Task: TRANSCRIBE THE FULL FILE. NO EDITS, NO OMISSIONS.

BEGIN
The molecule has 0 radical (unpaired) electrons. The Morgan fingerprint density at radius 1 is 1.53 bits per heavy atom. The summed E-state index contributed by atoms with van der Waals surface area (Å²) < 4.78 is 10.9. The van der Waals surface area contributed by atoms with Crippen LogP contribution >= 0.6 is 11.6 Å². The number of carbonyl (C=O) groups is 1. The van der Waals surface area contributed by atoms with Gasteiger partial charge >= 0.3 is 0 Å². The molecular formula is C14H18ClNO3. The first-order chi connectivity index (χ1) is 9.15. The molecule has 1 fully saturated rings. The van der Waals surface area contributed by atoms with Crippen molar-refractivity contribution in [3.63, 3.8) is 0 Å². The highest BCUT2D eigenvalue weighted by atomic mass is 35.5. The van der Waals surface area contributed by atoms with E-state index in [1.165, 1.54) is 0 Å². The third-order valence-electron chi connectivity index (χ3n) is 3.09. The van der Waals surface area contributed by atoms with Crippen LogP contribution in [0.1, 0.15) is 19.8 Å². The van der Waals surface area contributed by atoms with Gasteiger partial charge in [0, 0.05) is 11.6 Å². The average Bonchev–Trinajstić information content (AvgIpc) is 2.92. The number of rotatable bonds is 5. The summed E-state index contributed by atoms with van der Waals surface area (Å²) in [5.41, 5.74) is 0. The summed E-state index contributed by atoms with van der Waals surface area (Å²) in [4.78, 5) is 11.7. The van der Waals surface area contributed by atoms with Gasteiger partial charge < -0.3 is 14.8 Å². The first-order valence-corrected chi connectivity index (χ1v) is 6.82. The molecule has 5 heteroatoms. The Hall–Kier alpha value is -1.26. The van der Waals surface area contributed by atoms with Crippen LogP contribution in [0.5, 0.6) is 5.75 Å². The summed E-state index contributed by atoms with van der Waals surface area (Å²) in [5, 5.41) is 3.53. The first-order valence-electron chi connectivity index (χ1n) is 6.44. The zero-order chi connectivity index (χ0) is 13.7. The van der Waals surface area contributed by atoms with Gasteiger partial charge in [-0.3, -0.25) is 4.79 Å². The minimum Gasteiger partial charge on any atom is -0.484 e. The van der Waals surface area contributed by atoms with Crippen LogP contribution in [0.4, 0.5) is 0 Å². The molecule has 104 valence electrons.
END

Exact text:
The molecule has 0 radical (unpaired) electrons. The Morgan fingerprint density at radius 1 is 1.53 bits per heavy atom. The summed E-state index contributed by atoms with van der Waals surface area (Å²) < 4.78 is 10.9. The van der Waals surface area contributed by atoms with Crippen LogP contribution >= 0.6 is 11.6 Å². The number of carbonyl (C=O) groups is 1. The van der Waals surface area contributed by atoms with Gasteiger partial charge >= 0.3 is 0 Å². The molecular formula is C14H18ClNO3. The first-order chi connectivity index (χ1) is 9.15. The molecule has 1 fully saturated rings. The van der Waals surface area contributed by atoms with Crippen molar-refractivity contribution in [3.63, 3.8) is 0 Å². The highest BCUT2D eigenvalue weighted by atomic mass is 35.5. The van der Waals surface area contributed by atoms with E-state index in [1.165, 1.54) is 0 Å². The third-order valence-electron chi connectivity index (χ3n) is 3.09. The van der Waals surface area contributed by atoms with Crippen LogP contribution in [0.1, 0.15) is 19.8 Å². The van der Waals surface area contributed by atoms with Gasteiger partial charge in [0, 0.05) is 11.6 Å². The average Bonchev–Trinajstić information content (AvgIpc) is 2.92. The number of rotatable bonds is 5. The summed E-state index contributed by atoms with van der Waals surface area (Å²) in [5.41, 5.74) is 0. The summed E-state index contributed by atoms with van der Waals surface area (Å²) in [4.78, 5) is 11.7. The van der Waals surface area contributed by atoms with Gasteiger partial charge < -0.3 is 14.8 Å². The first-order valence-corrected chi connectivity index (χ1v) is 6.82. The molecule has 5 heteroatoms. The Hall–Kier alpha value is -1.26. The van der Waals surface area contributed by atoms with Crippen LogP contribution in [0.5, 0.6) is 5.75 Å². The summed E-state index contributed by atoms with van der Waals surface area (Å²) in [5, 5.41) is 3.53. The first-order valence-electron chi connectivity index (χ1n) is 6.44. The zero-order chi connectivity index (χ0) is 13.7. The van der Waals surface area contributed by atoms with Gasteiger partial charge in [-0.3, -0.25) is 4.79 Å². The minimum Gasteiger partial charge on any atom is -0.484 e. The van der Waals surface area contributed by atoms with Crippen LogP contribution in [0.4, 0.5) is 0 Å². The molecule has 104 valence electrons.